If you’ve been talking to someone for a while, chances are they would have shared some personal information with you, such as their social media channels or contact number. If they’ve not done this, question why.

Talk to Your Friends and Family

It’s not always easy to see clearly when you’re dating someone who ticks all your boxes, so it may help to speak to your friends and family about them to see if they notice any red flags that you may have missed.

Avoid Sending any Money at all Costs

Fraudsters will say anything to get you to send them money so it’s important to stay strong and refrain. Don’t let them guilt trip you by playing on your good nature. However, if you believe they’re telling the truth don’t send anything before meeting in person. If they truly respected you, they would understand.

Only Message on the Dating Site

It’s tempting to give out your personal contact information to a person you’re getting on well with, but you should try and avoid this – especially if the person you’re talking too has suggested this. Dating apps or websites can be monitored and so fraudsters will be quick to steer you away from speaking on this type of platform.

What to do if You Suspect You’re Speaking to a Fraudster?

Firstly, it’s important to know that you’re not alone! Of course, you may feel a little hurt to discover you’ve been tricked into forming an online relationship but it’s important to report it, so it doesn’t happen to anyone else.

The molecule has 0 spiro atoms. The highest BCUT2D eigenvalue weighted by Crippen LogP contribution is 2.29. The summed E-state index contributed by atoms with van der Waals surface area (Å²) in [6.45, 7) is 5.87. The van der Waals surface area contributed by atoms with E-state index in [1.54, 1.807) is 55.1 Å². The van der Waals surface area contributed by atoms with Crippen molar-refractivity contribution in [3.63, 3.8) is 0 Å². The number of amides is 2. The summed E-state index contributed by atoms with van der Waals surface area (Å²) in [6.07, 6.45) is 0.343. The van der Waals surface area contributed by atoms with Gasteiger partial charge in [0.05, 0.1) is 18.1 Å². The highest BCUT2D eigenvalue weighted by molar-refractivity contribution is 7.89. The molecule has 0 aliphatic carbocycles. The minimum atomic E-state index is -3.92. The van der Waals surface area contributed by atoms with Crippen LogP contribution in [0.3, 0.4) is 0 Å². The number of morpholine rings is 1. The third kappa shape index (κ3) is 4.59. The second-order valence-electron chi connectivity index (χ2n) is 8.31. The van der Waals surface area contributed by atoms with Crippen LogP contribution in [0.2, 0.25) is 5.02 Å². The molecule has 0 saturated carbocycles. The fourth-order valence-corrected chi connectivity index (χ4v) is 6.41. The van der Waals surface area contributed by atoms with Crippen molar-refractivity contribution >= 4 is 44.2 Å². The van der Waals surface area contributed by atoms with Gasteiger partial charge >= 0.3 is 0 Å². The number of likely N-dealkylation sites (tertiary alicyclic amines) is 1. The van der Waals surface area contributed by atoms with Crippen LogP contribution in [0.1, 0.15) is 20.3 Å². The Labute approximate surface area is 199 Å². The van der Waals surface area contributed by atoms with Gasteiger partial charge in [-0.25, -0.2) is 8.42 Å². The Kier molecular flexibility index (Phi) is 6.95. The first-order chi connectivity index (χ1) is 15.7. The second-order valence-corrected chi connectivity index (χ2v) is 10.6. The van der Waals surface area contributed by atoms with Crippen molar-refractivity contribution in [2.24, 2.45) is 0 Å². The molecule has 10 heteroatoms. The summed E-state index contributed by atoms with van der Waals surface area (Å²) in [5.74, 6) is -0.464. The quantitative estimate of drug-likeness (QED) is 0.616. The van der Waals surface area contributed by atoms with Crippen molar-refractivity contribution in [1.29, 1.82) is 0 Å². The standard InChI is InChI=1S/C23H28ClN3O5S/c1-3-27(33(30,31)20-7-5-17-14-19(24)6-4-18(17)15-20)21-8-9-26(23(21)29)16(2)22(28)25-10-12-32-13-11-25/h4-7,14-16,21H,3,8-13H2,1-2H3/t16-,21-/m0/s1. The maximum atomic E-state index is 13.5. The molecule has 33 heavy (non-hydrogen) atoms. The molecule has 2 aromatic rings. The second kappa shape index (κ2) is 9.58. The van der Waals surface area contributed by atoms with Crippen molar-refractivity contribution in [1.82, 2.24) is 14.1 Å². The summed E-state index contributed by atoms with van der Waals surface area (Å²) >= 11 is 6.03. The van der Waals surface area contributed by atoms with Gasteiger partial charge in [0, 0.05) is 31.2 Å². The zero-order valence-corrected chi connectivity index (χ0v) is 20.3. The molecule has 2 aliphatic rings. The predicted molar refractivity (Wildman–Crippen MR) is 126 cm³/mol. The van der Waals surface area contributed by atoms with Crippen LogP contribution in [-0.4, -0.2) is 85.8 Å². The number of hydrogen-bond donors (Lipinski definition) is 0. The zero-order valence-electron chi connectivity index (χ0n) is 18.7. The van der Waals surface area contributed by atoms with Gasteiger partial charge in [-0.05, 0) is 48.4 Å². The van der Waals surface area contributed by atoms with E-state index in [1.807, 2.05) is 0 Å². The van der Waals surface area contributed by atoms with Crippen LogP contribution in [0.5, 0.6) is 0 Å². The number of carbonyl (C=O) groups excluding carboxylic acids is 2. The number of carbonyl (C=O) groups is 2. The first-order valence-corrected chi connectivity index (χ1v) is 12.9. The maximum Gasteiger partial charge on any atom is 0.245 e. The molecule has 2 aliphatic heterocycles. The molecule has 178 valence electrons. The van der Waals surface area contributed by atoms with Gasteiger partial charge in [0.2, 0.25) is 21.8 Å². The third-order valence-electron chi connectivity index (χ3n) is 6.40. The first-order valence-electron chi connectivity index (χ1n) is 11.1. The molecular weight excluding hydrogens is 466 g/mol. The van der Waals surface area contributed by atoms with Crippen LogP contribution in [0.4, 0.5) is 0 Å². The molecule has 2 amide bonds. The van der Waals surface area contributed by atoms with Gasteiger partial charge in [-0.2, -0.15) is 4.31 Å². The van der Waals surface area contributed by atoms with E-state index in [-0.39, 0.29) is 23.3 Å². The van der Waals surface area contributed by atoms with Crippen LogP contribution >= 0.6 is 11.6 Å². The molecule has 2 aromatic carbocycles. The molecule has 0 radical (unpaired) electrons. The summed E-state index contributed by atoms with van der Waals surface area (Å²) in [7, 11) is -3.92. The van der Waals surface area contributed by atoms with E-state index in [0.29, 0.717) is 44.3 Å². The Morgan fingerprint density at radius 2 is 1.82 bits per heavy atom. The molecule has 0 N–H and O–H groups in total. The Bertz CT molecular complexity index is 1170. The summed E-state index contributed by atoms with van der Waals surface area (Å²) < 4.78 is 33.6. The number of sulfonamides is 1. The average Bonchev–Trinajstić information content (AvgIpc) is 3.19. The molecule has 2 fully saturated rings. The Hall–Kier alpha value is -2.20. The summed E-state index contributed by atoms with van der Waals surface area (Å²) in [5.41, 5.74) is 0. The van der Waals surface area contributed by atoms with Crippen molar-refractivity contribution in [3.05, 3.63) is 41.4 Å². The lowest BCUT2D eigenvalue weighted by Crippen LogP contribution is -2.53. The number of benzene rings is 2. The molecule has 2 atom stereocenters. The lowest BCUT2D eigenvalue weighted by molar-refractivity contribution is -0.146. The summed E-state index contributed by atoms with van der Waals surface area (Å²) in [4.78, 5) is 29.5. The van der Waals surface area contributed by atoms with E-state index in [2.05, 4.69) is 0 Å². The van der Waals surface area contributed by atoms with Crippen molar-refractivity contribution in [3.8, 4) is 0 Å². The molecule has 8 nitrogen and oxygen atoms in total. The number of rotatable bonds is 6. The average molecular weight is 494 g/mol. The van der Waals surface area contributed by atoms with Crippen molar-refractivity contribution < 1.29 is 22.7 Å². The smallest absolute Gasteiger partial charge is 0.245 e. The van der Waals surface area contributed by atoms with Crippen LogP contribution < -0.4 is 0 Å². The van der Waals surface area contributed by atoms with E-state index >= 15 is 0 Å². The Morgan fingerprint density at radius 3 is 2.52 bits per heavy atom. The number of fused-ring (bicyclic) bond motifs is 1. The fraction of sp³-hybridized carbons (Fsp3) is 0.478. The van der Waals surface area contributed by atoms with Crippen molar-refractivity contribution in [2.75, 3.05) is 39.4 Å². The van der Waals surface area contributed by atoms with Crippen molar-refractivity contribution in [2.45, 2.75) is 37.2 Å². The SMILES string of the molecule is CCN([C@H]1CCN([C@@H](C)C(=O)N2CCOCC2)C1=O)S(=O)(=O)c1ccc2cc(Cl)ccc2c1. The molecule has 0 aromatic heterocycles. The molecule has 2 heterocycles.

If you do suspect that someone is trying to scam you, you should:

  • Immediately stop talking to that person – be mindful about questioning the fraudster, as they are likely to be very skilled with their persuasion techniques.
  • Talk to someone you trust and get their opinion on the matter
  • Google their job title, followed by the word scammer (e.g. Royal Marines Scammer) and check out similar stories from other people to see if the things they’ve told you match up.

If you think that you may have already sent money to a romance fraudster, contact your banking provider immediately so they can open an investigation and hopefully reverse the transaction or reimburse you.

How to Report It

You can confidentially report it to Action Fraud, either through their online reporting system or by giving them a call on 0300 123 2040. If you’re living in Scotland, you can report it to the police by calling 101.

Additionally, if you would like to report any suspicions anonymously, you can also contact Scamalytics. Here, you can supply all the information you have about the scammer, including the dating website or app they contacted you on, any images or screenshots you may have, their name, email address, phone numbers and IP address.

Although this reporting system is aimed at businesses, the information you provide will help mean the fraudster is added to the global blacklist of scammers – which reduces their chance of them being able to take advantage of a person again.